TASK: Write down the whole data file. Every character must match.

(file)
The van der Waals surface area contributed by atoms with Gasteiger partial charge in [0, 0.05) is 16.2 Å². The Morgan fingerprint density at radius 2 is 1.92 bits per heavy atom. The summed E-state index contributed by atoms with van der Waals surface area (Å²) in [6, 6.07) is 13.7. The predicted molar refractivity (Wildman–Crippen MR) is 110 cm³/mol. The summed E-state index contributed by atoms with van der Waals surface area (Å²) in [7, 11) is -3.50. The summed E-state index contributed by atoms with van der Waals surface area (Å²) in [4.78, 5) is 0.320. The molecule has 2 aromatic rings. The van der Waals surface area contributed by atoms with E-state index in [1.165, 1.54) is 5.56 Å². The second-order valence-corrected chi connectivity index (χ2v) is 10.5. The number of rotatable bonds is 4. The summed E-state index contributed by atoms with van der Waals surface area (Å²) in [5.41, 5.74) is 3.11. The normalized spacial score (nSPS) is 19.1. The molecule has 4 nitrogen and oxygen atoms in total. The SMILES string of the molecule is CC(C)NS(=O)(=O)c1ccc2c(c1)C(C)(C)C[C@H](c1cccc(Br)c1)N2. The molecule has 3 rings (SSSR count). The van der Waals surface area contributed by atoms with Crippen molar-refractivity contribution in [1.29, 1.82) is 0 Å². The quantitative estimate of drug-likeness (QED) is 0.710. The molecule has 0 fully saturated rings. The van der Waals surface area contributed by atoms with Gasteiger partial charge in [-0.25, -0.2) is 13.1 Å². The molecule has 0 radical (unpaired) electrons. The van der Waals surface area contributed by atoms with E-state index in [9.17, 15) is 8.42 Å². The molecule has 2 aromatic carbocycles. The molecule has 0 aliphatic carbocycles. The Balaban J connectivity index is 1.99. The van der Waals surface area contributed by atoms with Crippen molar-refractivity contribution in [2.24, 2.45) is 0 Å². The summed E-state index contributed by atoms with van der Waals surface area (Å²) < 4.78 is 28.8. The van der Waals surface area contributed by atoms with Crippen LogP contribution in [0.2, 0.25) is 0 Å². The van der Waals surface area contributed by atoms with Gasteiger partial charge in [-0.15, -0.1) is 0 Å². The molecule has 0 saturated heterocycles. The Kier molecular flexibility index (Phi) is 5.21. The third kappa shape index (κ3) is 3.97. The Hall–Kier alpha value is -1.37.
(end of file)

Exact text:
The van der Waals surface area contributed by atoms with Gasteiger partial charge in [0, 0.05) is 16.2 Å². The Morgan fingerprint density at radius 2 is 1.92 bits per heavy atom. The summed E-state index contributed by atoms with van der Waals surface area (Å²) in [6, 6.07) is 13.7. The predicted molar refractivity (Wildman–Crippen MR) is 110 cm³/mol. The summed E-state index contributed by atoms with van der Waals surface area (Å²) in [7, 11) is -3.50. The summed E-state index contributed by atoms with van der Waals surface area (Å²) in [4.78, 5) is 0.320. The molecule has 2 aromatic rings. The van der Waals surface area contributed by atoms with E-state index in [1.165, 1.54) is 5.56 Å². The second-order valence-corrected chi connectivity index (χ2v) is 10.5. The number of rotatable bonds is 4. The summed E-state index contributed by atoms with van der Waals surface area (Å²) in [5.41, 5.74) is 3.11. The normalized spacial score (nSPS) is 19.1. The molecule has 4 nitrogen and oxygen atoms in total. The SMILES string of the molecule is CC(C)NS(=O)(=O)c1ccc2c(c1)C(C)(C)C[C@H](c1cccc(Br)c1)N2. The molecule has 3 rings (SSSR count). The van der Waals surface area contributed by atoms with Crippen molar-refractivity contribution in [1.29, 1.82) is 0 Å². The quantitative estimate of drug-likeness (QED) is 0.710. The molecule has 0 fully saturated rings. The van der Waals surface area contributed by atoms with Gasteiger partial charge in [-0.25, -0.2) is 13.1 Å². The molecule has 0 radical (unpaired) electrons. The van der Waals surface area contributed by atoms with E-state index in [9.17, 15) is 8.42 Å². The molecule has 2 aromatic carbocycles. The molecule has 0 aliphatic carbocycles. The Balaban J connectivity index is 1.99. The van der Waals surface area contributed by atoms with Crippen molar-refractivity contribution in [2.24, 2.45) is 0 Å². The summed E-state index contributed by atoms with van der Waals surface area (Å²) < 4.78 is 28.8. The van der Waals surface area contributed by atoms with Crippen LogP contribution in [0.2, 0.25) is 0 Å². The van der Waals surface area contributed by atoms with Gasteiger partial charge in [-0.15, -0.1) is 0 Å². The molecule has 0 saturated heterocycles. The Kier molecular flexibility index (Phi) is 5.21. The third kappa shape index (κ3) is 3.97. The Hall–Kier alpha value is -1.37.